WASHINGTON - Sgt. 1st Class Jared C. Monti died one sweltering June day in 2006 on a remote ridge in Afghanistan, on his third attempt to creep through pounding insurgent fire to rescue one of his wounded soldiers.
On Thursday, in the ornate East Room of the White House, a somber President Barack Obama recognized Monti with the nation's highest decoration, the Medal of Honor. It was the first such ceremony for the commander in chief, who has sent 17,000 more troops to fight in Afghanistan this year.
Monti - whose parents, Paul and Janet, received the award on his behalf - is only the second soldier to receive the medal for combat in Afghanistan. He enlisted in the Army before his 1994 graduation from high school in Raynham, Mass., and was on his second tour of duty in Afghanistan, a veteran at age 30 whose men in the 10th Mountain Division patrol sometimes called him "grandpa."
The president cited in his presentation "words of weight" - duty, honor, country, service, sacrifice and heroism.
"Do we really grasp the meaning of these values? Do we truly understand the nature of these virtues, to serve and to sacrifice?" Obama asked. "Jared Monti knew. The Monti family knows."
Monti himself had wrestled with the weight of his responsibilities, fellow soldiers and his father have said, especially when it was his job to call in strikes in areas where the Taliban might have mingled with civilians.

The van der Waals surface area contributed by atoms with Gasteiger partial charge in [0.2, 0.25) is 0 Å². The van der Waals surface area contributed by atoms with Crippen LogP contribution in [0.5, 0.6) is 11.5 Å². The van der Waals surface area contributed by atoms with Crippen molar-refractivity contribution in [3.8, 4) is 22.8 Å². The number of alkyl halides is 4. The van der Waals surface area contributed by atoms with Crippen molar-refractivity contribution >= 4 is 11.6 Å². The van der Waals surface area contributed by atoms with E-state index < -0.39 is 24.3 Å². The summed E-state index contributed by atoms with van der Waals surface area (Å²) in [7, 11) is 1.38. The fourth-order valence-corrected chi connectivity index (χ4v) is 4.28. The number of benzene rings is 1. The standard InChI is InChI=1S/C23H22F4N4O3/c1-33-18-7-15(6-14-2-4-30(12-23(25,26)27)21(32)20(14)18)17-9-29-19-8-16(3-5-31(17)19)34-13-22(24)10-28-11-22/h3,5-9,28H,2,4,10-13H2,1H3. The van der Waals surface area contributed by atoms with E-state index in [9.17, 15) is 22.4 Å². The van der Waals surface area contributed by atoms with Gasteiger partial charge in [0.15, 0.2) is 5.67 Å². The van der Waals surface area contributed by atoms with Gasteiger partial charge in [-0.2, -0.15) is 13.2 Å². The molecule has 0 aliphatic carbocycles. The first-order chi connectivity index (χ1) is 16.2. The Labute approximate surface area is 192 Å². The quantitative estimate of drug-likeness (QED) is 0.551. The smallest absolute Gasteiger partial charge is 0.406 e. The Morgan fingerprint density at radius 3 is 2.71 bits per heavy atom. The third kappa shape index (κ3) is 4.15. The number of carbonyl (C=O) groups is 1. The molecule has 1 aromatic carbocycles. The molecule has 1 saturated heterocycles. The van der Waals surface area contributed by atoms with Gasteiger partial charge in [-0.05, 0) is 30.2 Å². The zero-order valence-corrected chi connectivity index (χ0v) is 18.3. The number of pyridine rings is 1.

With vivid details, the president told the story of 16 soldiers who were surrounded and outnumbered by insurgents yet kept their position until backup arrived.
"Bullets and heavy machine-gun fire ricocheting across the rocks. Rocket-propelled grenades raining down. Fire so intense that weapons were shot right out of their hands," Obama said, explaining the battle to a packed audience at the White House. "Within minutes, one soldier was killed, another was wounded. Everyone dove for cover, behind a tree, a rock, a stone wall."
One of Monti's men, Pvt. Brian Bradbury of St. Joseph, Mo., was shot during the encounter.
"Jared Monti did something no amount of training can instill. His patrol leader said he'd go, but Jared said, 'No, he is my soldier. I'm going to get him,'" Obama recounted.
"Said his patrol leader, it 'was the bravest thing I had ever seen a soldier do,'" Obama continued.
On his third attempt, Monti was struck by a grenade and died on the field. Three others, including Bradbury, also died during the fight.
Monti's final words were clear and calm: "I've made peace with God. Tell my family that I love them."
Nine soldiers who survived that day's attack attended Thursday's ceremony, along with Monti's sister, brother, grandmother and niece, and three previous Medal of Honor recipients. Also in the East Room were Defense Secretary Robert Gates and Adm. Mike Mullen, chairman of the Joint Chiefs of Staff.
Tribute is planned for slain soldiers
About 50 children of U.S. troops killed in Iraq and Afghanistan will be given a medal by the Joint Chiefs chairman, Adm. Mike Mullen, at a Capitol Hill remembrance ceremony honoring the slain fighters and their families. In all, an estimated 3,000 family members are expected to attend the Sept. 26 tribute sponsored by the White House Commission on Remembrance, an independent government organization. For more information, go to www.remember.gov.